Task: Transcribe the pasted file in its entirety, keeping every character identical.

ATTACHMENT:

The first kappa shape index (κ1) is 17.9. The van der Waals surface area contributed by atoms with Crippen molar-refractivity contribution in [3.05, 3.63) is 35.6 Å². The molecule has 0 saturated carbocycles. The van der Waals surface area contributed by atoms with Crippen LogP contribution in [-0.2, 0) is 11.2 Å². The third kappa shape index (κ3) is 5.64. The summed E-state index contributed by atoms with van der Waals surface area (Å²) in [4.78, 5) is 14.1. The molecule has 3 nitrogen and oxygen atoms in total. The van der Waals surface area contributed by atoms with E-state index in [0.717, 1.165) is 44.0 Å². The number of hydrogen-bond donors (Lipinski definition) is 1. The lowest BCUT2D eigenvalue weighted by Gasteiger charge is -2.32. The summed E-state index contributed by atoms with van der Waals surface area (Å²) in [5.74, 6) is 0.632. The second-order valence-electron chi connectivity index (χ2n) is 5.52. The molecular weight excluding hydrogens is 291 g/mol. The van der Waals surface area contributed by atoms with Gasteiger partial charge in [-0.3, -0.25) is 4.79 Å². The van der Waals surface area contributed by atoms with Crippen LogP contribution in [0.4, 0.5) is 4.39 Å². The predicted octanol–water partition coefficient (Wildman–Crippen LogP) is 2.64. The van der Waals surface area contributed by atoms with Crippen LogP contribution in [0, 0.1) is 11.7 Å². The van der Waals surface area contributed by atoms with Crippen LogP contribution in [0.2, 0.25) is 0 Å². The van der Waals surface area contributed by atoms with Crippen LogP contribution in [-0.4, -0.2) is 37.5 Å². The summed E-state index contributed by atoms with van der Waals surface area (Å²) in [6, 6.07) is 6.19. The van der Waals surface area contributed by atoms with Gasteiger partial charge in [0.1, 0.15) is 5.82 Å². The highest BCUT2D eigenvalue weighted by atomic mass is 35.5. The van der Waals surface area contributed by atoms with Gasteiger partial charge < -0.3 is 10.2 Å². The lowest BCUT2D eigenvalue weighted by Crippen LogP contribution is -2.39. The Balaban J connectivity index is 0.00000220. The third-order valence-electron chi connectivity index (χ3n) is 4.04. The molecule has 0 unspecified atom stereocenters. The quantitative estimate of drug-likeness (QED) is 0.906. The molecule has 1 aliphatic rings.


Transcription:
The first kappa shape index (κ1) is 17.9. The van der Waals surface area contributed by atoms with Crippen molar-refractivity contribution in [3.05, 3.63) is 35.6 Å². The molecule has 0 saturated carbocycles. The van der Waals surface area contributed by atoms with Crippen LogP contribution in [-0.2, 0) is 11.2 Å². The third kappa shape index (κ3) is 5.64. The summed E-state index contributed by atoms with van der Waals surface area (Å²) in [4.78, 5) is 14.1. The molecule has 3 nitrogen and oxygen atoms in total. The van der Waals surface area contributed by atoms with E-state index in [0.717, 1.165) is 44.0 Å². The number of hydrogen-bond donors (Lipinski definition) is 1. The lowest BCUT2D eigenvalue weighted by Gasteiger charge is -2.32. The summed E-state index contributed by atoms with van der Waals surface area (Å²) in [5.74, 6) is 0.632. The second-order valence-electron chi connectivity index (χ2n) is 5.52. The molecular weight excluding hydrogens is 291 g/mol. The van der Waals surface area contributed by atoms with Gasteiger partial charge in [-0.3, -0.25) is 4.79 Å². The van der Waals surface area contributed by atoms with Crippen LogP contribution in [0.4, 0.5) is 4.39 Å². The predicted octanol–water partition coefficient (Wildman–Crippen LogP) is 2.64. The van der Waals surface area contributed by atoms with Crippen LogP contribution in [0, 0.1) is 11.7 Å². The van der Waals surface area contributed by atoms with Crippen LogP contribution in [0.2, 0.25) is 0 Å². The van der Waals surface area contributed by atoms with Crippen LogP contribution in [-0.4, -0.2) is 37.5 Å². The summed E-state index contributed by atoms with van der Waals surface area (Å²) in [6, 6.07) is 6.19. The van der Waals surface area contributed by atoms with Gasteiger partial charge in [0.1, 0.15) is 5.82 Å². The highest BCUT2D eigenvalue weighted by atomic mass is 35.5. The van der Waals surface area contributed by atoms with Gasteiger partial charge < -0.3 is 10.2 Å². The lowest BCUT2D eigenvalue weighted by Crippen LogP contribution is -2.39. The Balaban J connectivity index is 0.00000220. The third-order valence-electron chi connectivity index (χ3n) is 4.04. The molecule has 0 unspecified atom stereocenters. The quantitative estimate of drug-likeness (QED) is 0.906. The molecule has 1 aliphatic rings.